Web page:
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I recently planted 30 purple beech trees (60/90cm size) in the hope of growing a hedge to the front of my house. This will be the second attempt as the winter killed off the treees I planted last year! I also, on advice of the nursery, used a product called RootGrow on the plants before I put them in the ground. He also told me to water them periodically if we went without rain for any length of time. My questions are this: will this spate of terrible weather likely to have killed them off again (they've been in only about 4 weeks)? If not should i be feeding them with any supplement(s)? Any what about trhe watering advice - how often and for how long? with thanks in advance.



Paula, you need to mulch round your sets to protect the area between roots and top growth. You have not said what your soil structure is, if light soil they will need more water than in heavy soil but only in mild weather, Dawnsaunt set 1,500 two years ago round their property with very good results.

12 Dec, 2010


The trouble with beech is that they aren't as good as many other trees at being planted bare root. I always plant beech before C*******s as they seem to do better than later on. Birch are similar. It may be the time they're in the suppliers' hands, but I think it's the trees' peculiarity. (I now lift mine myself anyway, so I know how long they've been out of the ground). Planted now they should be ok, despite the recent cold. They're hardy enough, and the soil hasn't been frozen too deep, I've found. As an aside, - if it's a damp site, then hornbeam are better to use. I hope yours will be alright. The fertiliser is (almost) useless at this time of year. Better the trees are properly planted than dosed with anything. But it'll do them no harm, and will add something to the soil. However, always bear in mind that good cultivation far outweighs in value any amount of feeding, because free root growth is aided by the preparation, and almost all soils have naturally occurring nutrients to a certain level anyway. Worthy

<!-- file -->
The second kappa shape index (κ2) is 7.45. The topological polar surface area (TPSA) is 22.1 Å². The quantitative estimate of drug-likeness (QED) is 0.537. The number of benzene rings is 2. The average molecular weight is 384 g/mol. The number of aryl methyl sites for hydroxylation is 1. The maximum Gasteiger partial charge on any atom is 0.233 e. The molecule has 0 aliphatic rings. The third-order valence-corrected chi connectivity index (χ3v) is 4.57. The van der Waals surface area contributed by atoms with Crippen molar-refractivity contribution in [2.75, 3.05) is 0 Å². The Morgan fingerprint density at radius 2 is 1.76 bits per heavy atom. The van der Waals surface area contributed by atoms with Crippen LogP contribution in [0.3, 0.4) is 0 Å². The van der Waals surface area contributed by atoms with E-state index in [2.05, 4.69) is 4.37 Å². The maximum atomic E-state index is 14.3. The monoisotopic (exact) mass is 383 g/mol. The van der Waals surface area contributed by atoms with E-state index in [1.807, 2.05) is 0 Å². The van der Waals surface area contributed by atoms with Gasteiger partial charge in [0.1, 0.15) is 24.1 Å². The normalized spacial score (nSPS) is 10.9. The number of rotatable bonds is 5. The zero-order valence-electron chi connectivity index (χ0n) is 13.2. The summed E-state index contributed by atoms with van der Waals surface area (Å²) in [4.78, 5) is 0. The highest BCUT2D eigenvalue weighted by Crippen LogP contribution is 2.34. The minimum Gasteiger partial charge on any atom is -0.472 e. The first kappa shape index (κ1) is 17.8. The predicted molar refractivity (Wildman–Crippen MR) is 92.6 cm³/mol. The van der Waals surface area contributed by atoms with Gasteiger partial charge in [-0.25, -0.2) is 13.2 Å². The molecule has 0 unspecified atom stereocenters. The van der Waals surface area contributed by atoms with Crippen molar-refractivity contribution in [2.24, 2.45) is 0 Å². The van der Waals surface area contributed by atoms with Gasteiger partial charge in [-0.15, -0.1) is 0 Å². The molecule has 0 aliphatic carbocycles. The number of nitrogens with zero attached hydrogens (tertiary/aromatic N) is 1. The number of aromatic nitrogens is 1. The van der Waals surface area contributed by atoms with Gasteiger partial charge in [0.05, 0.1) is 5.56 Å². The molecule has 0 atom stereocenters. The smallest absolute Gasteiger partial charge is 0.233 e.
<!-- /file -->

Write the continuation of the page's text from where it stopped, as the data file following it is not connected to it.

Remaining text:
12 Dec, 2010


thankyou DB1, I should have said, I am a pretty useless gardener so would you fill out 'mulch around your sets' for me as I'm not familiar with the terminolgy. ty paula

12 Dec, 2010


As you're in the UK Paula, I'd have thought that your trees will be dormant at the moment, as it's so cold.

Don't feed anything in the garden until the spring, and don't feed the hedge until it's got its root system established - a couple of years at least. And it shouldn't need a whole lot of feeding then.

You will need to water the hedging plants when the weather warms up a bit if we go for more than about a week without rain. Little and often is the wrong approach here. You want the roots to find their way down deep into the soil, so when you water, make sure that you give each tree a really good soaking. I'd go along the row with a hose pipe or a bucket and give each plant a little bit of water to get the soil wetted, then go along the row again and pour on a bit more, then again, and again, and again and again.....
Each tree will need about a bucketful of water in total, but you pour it on about a cupful or two at a time, then it can soak in properly and not run away and be wasted.
30 plants = 15 trips to the tap with a bucket in each hand or the same amount of time spent with the hose, if you're lucky enough to have a hose pipe that will reach.

Mulching helps retain the water in the soil and suppresses weeds. I've used old carpet or underlay, cut into squares about 3 feet wide with a hole in the middle for the tree to pop out of. For a hedge you could use the carpet in strips and cut a "lollipop" slit to fit it round each plant.

I'd be surprised if the winter killed off the last lot of beeches as they're very hardy. I'd have thought it's more likely to have been the droughts we had last year. This is the right time of year (November to March) to plant the hedge provided it's not freezing when you do (did) it, but you will need to keep it watered carefully for a couple of years til the beeches are established.

I use this website -
Scroll down to the "hedging aftercare" section.

12 Dec, 2010


hello everyone. this is not an answer but you talking about beech trees reminds me of well a piece of art i guess . it was a load beech trees in the shape of a large house with windows etc . it was trained over wire and mesh i believe . it was brilliant and must of taken a while to grow . very smart thow .

12 Dec, 2010


I've just sent you a PM Paula which might help you.

12 Dec, 2010


When the ground thaws out from all this frozen weather, carefully, but firmly tread around the bases of the stems to resettle any loose soil that may have been lifted up by the frost. Although plants need oxygen for their roots they don't like large air pockets around the roots as this inhibits the uptake of water.

13 Dec, 2010

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